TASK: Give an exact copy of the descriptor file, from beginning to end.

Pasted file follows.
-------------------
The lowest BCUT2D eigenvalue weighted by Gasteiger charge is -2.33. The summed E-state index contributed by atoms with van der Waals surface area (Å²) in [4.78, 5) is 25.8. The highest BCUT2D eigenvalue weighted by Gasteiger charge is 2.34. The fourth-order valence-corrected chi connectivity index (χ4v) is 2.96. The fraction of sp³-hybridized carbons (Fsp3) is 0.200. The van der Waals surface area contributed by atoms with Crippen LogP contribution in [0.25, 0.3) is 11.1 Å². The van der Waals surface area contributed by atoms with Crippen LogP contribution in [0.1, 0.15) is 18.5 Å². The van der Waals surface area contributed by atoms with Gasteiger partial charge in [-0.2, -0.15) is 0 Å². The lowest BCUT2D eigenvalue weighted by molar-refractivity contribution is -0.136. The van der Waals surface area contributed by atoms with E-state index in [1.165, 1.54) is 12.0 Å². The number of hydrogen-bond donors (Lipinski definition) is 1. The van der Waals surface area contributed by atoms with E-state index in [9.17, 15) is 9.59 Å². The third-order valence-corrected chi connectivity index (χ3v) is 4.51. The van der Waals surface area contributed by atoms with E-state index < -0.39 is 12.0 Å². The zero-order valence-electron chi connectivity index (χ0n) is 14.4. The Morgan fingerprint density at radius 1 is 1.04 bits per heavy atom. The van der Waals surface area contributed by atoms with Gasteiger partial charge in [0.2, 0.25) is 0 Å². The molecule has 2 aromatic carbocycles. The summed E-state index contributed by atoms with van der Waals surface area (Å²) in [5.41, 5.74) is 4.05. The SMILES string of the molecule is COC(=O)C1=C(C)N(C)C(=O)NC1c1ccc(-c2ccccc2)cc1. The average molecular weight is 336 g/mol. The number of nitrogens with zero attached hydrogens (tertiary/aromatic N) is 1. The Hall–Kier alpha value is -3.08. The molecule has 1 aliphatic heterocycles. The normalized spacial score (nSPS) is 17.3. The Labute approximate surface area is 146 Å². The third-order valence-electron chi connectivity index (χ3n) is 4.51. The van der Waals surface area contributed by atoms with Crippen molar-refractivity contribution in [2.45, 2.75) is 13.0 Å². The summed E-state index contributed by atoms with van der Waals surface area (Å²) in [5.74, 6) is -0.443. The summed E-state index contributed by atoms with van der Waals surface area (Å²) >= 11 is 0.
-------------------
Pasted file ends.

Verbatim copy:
The lowest BCUT2D eigenvalue weighted by Gasteiger charge is -2.33. The summed E-state index contributed by atoms with van der Waals surface area (Å²) in [4.78, 5) is 25.8. The highest BCUT2D eigenvalue weighted by Gasteiger charge is 2.34. The fourth-order valence-corrected chi connectivity index (χ4v) is 2.96. The fraction of sp³-hybridized carbons (Fsp3) is 0.200. The van der Waals surface area contributed by atoms with Crippen LogP contribution in [0.25, 0.3) is 11.1 Å². The van der Waals surface area contributed by atoms with Crippen LogP contribution in [0.1, 0.15) is 18.5 Å². The van der Waals surface area contributed by atoms with Gasteiger partial charge in [-0.2, -0.15) is 0 Å². The lowest BCUT2D eigenvalue weighted by molar-refractivity contribution is -0.136. The van der Waals surface area contributed by atoms with E-state index in [1.165, 1.54) is 12.0 Å². The number of hydrogen-bond donors (Lipinski definition) is 1. The van der Waals surface area contributed by atoms with E-state index in [9.17, 15) is 9.59 Å². The third-order valence-corrected chi connectivity index (χ3v) is 4.51. The van der Waals surface area contributed by atoms with E-state index < -0.39 is 12.0 Å². The zero-order valence-electron chi connectivity index (χ0n) is 14.4. The Morgan fingerprint density at radius 1 is 1.04 bits per heavy atom. The van der Waals surface area contributed by atoms with Gasteiger partial charge in [0.2, 0.25) is 0 Å². The molecule has 2 aromatic carbocycles. The summed E-state index contributed by atoms with van der Waals surface area (Å²) in [5.41, 5.74) is 4.05. The SMILES string of the molecule is COC(=O)C1=C(C)N(C)C(=O)NC1c1ccc(-c2ccccc2)cc1. The average molecular weight is 336 g/mol. The number of nitrogens with zero attached hydrogens (tertiary/aromatic N) is 1. The Hall–Kier alpha value is -3.08. The molecule has 1 aliphatic heterocycles. The normalized spacial score (nSPS) is 17.3. The Labute approximate surface area is 146 Å². The third-order valence-electron chi connectivity index (χ3n) is 4.51. The van der Waals surface area contributed by atoms with Crippen molar-refractivity contribution in [2.45, 2.75) is 13.0 Å². The summed E-state index contributed by atoms with van der Waals surface area (Å²) in [5.74, 6) is -0.443. The summed E-state index contributed by atoms with van der Waals surface area (Å²) >= 11 is 0.